yeah \[\frac{\sqrt{2}}{2}(\frac{\sqrt{2}}{2}) = \frac{2}{4} \rightarrow \frac{1}{2} \]

- UsukiDoll

oh whoops yeah for something else not the exponent law thing

- anonymous

maybe log.. can be applied?

- myininaya

remember this:
\[y=\frac{\sqrt{2}}{2 e^\frac{1}{2}} \cdot \frac{e^\frac{1}{2}}{e^\frac{1}{2}} \\ y= \frac{\sqrt{2} e^\frac{1}{2}}{2 e}=\frac{\sqrt{2 e}}{2e}\]

- myininaya

anyways that is the form I would leave it in but you may think the square thing looks better on bottom and if you think that you can multiply top and bottom by sqrt(2e)
and simplify from there
but this form above is the one I would leave it as

- myininaya

square root thing*

- anonymous

My calculator says this will end up being 1/Sqrt[2E]
and I would get a value of 0.428882

- myininaya

ok if you want that other result as I said you can put the square root thing in the bottom by multiplying top and bottom by sqrt(2e)
and simplifying from there

- anonymous

are we on track?

- myininaya

\[y=\frac{\sqrt{2e}}{2e} \\ \text{ this is my preferred form } \text{ multiply } \sqrt{2e} \text{ on bottom and \top and simplify from } \\ \text{ there if you want } y=\frac{1}{\sqrt{2e}}\]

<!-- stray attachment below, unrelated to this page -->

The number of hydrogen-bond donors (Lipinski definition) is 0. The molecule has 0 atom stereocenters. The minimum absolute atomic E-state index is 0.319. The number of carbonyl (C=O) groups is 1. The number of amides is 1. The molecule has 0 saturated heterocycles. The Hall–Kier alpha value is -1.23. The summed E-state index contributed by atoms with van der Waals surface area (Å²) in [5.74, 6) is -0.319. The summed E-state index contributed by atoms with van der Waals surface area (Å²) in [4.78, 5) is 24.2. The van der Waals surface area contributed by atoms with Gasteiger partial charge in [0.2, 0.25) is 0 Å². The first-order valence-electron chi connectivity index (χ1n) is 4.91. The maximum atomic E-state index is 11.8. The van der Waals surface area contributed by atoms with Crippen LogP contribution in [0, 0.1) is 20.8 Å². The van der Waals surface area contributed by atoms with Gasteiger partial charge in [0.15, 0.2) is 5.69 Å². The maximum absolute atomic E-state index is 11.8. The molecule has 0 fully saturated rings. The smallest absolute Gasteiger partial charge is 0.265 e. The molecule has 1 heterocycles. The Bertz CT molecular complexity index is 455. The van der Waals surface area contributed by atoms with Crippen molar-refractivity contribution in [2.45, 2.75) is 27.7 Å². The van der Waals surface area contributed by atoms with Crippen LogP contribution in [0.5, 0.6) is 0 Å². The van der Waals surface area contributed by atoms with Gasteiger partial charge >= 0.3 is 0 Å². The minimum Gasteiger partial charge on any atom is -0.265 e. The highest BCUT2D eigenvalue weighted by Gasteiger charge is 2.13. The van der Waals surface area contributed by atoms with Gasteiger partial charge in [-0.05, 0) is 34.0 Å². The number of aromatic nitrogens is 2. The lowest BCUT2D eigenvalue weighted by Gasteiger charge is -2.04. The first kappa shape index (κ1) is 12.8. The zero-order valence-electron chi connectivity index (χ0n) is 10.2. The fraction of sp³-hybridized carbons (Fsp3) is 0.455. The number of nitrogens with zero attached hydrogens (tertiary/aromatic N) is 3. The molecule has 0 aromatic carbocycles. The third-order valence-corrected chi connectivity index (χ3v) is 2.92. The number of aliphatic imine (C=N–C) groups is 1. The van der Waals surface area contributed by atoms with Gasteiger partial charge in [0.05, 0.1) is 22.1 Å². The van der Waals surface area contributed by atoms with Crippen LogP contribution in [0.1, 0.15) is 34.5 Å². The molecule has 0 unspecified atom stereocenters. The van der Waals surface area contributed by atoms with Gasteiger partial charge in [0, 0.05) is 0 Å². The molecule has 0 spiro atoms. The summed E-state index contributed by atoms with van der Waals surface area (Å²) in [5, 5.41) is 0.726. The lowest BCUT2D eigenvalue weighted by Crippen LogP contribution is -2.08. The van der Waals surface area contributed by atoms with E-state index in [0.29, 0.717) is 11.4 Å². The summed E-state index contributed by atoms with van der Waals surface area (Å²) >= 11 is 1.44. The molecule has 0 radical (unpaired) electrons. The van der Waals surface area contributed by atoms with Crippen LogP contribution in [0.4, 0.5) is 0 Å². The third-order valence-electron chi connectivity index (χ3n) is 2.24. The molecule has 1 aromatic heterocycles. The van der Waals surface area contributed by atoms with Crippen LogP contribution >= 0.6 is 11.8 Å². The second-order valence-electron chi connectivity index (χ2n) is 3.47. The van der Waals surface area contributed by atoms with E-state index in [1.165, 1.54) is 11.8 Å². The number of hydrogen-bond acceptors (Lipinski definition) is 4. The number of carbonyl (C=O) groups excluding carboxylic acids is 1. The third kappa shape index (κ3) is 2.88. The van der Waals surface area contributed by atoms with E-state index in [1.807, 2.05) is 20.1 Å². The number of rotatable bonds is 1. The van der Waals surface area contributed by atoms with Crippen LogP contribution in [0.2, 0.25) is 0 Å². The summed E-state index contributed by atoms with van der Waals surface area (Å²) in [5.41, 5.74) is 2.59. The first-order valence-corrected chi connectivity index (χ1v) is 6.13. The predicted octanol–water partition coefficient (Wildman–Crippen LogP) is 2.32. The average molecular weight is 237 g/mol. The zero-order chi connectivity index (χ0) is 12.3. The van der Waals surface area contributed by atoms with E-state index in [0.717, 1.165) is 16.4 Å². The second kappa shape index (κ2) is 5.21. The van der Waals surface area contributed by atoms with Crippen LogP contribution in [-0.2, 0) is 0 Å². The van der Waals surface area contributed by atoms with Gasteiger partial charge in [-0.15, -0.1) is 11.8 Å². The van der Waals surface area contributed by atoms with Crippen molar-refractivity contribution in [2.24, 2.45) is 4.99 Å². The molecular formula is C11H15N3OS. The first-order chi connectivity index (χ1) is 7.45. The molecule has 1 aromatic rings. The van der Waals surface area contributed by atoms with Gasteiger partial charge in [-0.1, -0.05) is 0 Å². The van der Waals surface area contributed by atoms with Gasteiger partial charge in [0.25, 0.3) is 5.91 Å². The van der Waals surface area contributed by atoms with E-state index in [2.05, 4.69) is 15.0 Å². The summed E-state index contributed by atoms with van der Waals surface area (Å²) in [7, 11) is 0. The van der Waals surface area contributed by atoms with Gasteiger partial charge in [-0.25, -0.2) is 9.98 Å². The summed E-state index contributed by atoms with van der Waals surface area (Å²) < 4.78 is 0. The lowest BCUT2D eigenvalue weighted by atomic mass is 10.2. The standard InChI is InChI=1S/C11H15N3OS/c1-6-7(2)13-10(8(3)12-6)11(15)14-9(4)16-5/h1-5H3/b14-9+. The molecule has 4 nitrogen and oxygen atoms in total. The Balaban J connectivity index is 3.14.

- dan815

sounds like a fun course :)

- anonymous

lol, dan you would own this course.. :)

- anonymous

is there a trick to turning this into a value that I can set into a chart.. I'm supposed to plot points with this, by hand.

- myininaya

example:
\[\frac{\sqrt{u}}{u} \\ \frac{\sqrt{u}}{u} \cdot \frac{\sqrt{u}}{\sqrt{u}} =\frac{u}{u \sqrt{u}}=\frac{1}{\sqrt{u}}\]

- anonymous

ah I like that perspective.. thnx. myininaya, I will add that to the list..

- UsukiDoll

oh I see.. after we got \[e^\frac{1}{2}\] we changed it in radical form and rationalize!

- dan815

|dw:1434788368933:dw|

- myininaya

@hughfuve I still don't understand why you wanted to write it in this particular form

- UsukiDoll